Slowing it all down


Let's face it, we live in a media-powered, high-octane, "what have you done for me lately" driven world. It's ironic that I type this for consumption on your mobile device for your subway ride or that long awaited daily lunch break. However, the mediums for communication have changed, and we like to move pretty darn fast in this world, don't we?

Last January, I had the opportunity to travel on a mission trip to El Salvador. From past vacations filled with beaches and piΓ±a coladas, this one was quite a change of pace. Sure, I used my iPhone take pictures and videos of my experiences, but from the onset, this was unlike any other vacation I had taken in my 26 years on earth.

We were there to help build a house and take in the El Salvadorian culture along the way. My first mission trip lasted a week, but it felt as if I had been living in the Central American nation for over a month. Each day, I checked my phone once for updates, emails and texts. After returning from our working sites, our group often enjoyed some cold beer and reflected on our long day in the sun. While some folks checked social media and their email inboxes, others caught up on everything happening here in the United States.

When I look back on my journey, a few things instantly come to mind. The first being that I only checked my smartphone once a day.

One time a day.

A little different from life in the states, no?

Second, time moved so differently in El Salvador. From cherishing the small moments enjoying delicious coffee every morning, to embracing the El Salvadorian culture, it was as if 24 hours in a day finally made sense. Sure, my routine was a bit different, but we still worked nine hour days and by the time 9:00 pm rolled around, I could barely keep my eyes open.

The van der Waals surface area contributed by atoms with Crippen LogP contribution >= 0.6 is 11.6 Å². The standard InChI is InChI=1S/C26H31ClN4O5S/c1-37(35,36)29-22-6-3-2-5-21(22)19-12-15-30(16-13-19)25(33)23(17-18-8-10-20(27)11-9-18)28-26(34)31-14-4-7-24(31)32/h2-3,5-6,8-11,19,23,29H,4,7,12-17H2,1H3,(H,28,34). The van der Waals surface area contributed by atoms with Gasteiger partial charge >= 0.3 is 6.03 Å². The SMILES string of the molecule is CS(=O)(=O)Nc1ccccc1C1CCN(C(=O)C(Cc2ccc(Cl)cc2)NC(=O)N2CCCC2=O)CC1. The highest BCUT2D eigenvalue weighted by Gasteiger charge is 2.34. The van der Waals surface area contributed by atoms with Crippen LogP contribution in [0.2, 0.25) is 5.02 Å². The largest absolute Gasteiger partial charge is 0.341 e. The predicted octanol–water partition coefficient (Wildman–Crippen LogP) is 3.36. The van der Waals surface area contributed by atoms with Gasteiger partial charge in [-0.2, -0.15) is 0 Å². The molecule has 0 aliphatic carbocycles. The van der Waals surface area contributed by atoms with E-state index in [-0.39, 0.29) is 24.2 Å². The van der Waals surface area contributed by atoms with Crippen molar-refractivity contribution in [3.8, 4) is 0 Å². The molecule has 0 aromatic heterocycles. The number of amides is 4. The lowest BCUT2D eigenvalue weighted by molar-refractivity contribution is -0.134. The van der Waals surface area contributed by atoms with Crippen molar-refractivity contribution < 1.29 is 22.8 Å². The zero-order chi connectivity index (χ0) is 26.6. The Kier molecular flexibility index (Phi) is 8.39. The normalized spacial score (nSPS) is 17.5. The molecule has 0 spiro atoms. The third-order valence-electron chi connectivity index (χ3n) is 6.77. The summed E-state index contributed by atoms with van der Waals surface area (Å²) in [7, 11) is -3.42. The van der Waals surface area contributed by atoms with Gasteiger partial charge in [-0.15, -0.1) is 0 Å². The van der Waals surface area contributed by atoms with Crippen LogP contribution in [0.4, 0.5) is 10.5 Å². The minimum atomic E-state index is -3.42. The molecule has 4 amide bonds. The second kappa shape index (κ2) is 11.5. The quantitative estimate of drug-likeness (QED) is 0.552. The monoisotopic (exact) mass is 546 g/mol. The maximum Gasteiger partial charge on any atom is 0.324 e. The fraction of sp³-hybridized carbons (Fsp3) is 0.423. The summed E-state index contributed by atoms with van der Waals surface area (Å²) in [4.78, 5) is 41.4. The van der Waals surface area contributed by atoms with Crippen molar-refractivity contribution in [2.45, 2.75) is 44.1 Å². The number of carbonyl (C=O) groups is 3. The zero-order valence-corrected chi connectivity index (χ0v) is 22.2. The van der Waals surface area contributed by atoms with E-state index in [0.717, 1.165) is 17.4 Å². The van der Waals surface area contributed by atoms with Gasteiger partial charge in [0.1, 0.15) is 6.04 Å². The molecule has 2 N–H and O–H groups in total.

However, by turning off my phone and slowing down the world every evening, I learned some valuable lessons:

1.) People are pretty great.

Sure, everyone has their moments and we see the dark side via social media at times, but I can't remember coming closer to a group than I did during this trip. Instead of sitting around in a circle and checking our phones, we taught a group member how to play Euchre, had real conversations and shared some of our biggest fears and ambitions.

2.) Smartphones aren't everything.

Checking my phone once a day helped me see just how dependent we've become of our mobile devices. We are on these things 24/7 and I know I have my own struggles with the obsession. Put the phone down for a couple of hours every night. You won't regret it.

3.) Step Outside of your Comfort Zone.

I took a chance on my El Salvador trip and it was one of the best payoffs of my life so far. I met folks in which I had much in common, and others in which our lives had taken completely different paths. It was the best decision I've made. Step outside that comfort zone and find what it really is you are looking for.